At our latest Kazoo roundtable session, we had the pleasure of hosting Adam Leyland, editor of The Grocer, to discuss what’s next for the food sector in 2018 and how brands can make the most of developing trends.
While the insights-driven session covered a variety of topics, including health, convenience and personalisation, a key focus was the ethics of food marketing.
Adam Leyland identified three key issues in 2018: food waste, plastic and palm oil.
In 2016, food waste experts, Wrap, revealed that1.9 million tonnes of food was wasted by the food and drink industry – the equivalent of £1.9billion. The worst part is that plenty of this food could have been redistributed to those who most need it.
The industry heard loud and clear that this was an enormous problem, and quickly rushed to sort it out.
For the last two years The Grocer has been campaigning its ‘Waste Not Want Not’ initiative, encouraging brands across the country to simply waste less food.
According to its website, the campaign had three goals:
- To double the amount of edible food being redistributed to people to 100,000 tonnes (the equivalent of an additional 100 million meals each year);
- To lobby government to introduce fiscal incentives that would ease the cost pressures of redistribution, estimated at around £100 per tonne, and in so doing level the playing field with the subsidised ‘anaerobic digestion’ market;
- To encourage greater transparency, co-operation and engagement across the food and drink industry.
The results are continuing to show, and at the beginning of 2017 more than 60 suppliers and retailers pledged to commit to double their rates of redistribution by 2020, ensuring that tens of thousands of tonnes of extra food will reach people.
Retailers are rapidly becoming more transparent on the topic, with Morrisons recently announcing it had wasted 11,000 tonnes in the past year. There’s still a way to go but the industry is on a positive, upwards journey.
Plastic pollution is deadly serious. According to the World Economic Forum, by 2050 ‘there will be more single use plastic waste than fish in our oceans’. Millions of tonnes of plastic gets into our oceans every year, entangling fish within it and causing incredible harm to the world’s sea animals.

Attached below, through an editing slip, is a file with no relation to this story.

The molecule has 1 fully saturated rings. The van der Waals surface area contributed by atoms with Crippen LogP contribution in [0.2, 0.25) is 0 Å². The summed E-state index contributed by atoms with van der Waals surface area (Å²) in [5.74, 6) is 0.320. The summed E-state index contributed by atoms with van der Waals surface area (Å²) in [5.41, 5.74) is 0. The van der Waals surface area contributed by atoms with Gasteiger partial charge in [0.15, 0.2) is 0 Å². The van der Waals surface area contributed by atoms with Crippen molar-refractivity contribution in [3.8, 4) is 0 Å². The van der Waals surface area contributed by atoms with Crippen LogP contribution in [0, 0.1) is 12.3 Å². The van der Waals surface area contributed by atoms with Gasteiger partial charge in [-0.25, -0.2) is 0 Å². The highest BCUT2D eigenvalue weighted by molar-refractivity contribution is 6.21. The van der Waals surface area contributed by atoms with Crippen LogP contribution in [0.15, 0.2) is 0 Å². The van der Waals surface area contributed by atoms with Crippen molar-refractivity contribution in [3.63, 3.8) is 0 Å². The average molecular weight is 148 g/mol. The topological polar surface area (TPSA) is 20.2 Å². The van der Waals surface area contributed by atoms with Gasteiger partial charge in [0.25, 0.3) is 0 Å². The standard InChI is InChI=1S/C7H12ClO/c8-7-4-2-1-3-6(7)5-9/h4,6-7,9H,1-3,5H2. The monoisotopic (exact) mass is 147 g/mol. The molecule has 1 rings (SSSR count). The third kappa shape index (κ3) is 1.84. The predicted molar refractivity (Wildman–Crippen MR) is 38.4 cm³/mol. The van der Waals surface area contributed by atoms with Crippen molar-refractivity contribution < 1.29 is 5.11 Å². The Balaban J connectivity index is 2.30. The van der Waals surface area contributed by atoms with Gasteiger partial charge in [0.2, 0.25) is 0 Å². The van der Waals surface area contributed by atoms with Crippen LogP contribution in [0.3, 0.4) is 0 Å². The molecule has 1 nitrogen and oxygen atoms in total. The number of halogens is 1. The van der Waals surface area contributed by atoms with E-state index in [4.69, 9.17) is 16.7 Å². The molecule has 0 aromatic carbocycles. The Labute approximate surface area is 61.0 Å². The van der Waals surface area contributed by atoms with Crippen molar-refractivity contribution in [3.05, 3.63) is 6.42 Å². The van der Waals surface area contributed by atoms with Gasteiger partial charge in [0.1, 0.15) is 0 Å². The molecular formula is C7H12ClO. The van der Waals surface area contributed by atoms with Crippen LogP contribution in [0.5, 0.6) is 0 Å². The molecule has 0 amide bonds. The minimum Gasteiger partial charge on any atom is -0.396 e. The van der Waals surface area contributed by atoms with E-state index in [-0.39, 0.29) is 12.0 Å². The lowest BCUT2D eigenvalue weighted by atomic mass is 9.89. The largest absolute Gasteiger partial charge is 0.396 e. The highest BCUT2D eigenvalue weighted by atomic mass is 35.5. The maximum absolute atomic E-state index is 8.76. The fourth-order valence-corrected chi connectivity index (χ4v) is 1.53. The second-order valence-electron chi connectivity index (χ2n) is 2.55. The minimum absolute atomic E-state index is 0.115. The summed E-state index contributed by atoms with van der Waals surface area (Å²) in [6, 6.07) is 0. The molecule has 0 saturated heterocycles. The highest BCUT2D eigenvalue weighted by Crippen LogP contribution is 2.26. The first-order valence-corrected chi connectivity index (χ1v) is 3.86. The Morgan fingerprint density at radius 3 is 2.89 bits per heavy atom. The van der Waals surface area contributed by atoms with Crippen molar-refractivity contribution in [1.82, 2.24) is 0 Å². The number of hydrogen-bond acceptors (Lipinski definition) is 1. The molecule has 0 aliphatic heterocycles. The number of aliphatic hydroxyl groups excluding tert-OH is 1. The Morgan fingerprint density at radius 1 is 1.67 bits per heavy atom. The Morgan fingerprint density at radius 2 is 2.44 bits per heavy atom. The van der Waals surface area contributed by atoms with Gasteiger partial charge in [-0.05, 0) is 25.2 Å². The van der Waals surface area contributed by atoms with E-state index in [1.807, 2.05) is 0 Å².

The world is listening, and brands have started taking on the responsibility to move us in the right direction. Iceland has led the way for retailers, pledging to completely remove plastic packaging from own label range by 2023.
And following a national petition for brands to remove plastic from teabags, PG Tips and Clipper have started doing just that.
According to Adam Leyland, the issue has become so mainstream now that product innovation is no longer the spotlight for food brands within trade press. The focus has shifted to packaging innovation, and specifically how brands are reducing plastic. In his words, “The story can be in the packaging.”
There is no denying that palm oil is destroying the world’s forests and significantly posing an additional threat to species already facing extinction.
My opinion? Brands have a responsibility to protect the world, and currently they are not doing enough about it.
Greenpeace recently revealed that household brands are refusing to disclose the source of palm oil, adding to concerns that many internal companies are a long way off meeting their 2010 commitment to remove deforestation-linked palm oil from supply chains by 2020.
But there are brands here in the UK moving in the right direction and leading the way for the industry.
Pip & Nut is one of them. A brand openly embracing heathy fats and unashamedly rejecting bad fats. Because of this, palm oil is completely band from every product within its portfolio and has done so since day one.
Iceland is another, famously announcing last month that by the end of 2018 100% of its own-brand products will not contain palm oil. The first supermarket to do this, hopefully others will quickly follow suit.
What can we learn?
There are lots of brands we can look to and learn from. These brands are taking ethics in the food and drink industry very seriously, making them the core of the band and what they stand for.
But there is a way to go. Brands must take personally the responsibility they have to protect the world we live in for future generations. We can’t become 100% perfect overnight but we can all begin to step in the right direction.
During the session Adam Leyland reiterated that cause-related marketing continues to hold its value for media and the general public. Put very simply, it feels good to buy into a brand supporting a cause so we all like it. While of course being for the benefit of the for-profit brand involved, it can also be a giant leap to help the non-profit and nudge the brand in the right direction.
Let’s use the budgets available to us, whether above or below the line, to protect our world and help look after each other.
Delilah Pollard is lifestyle director at Kazoo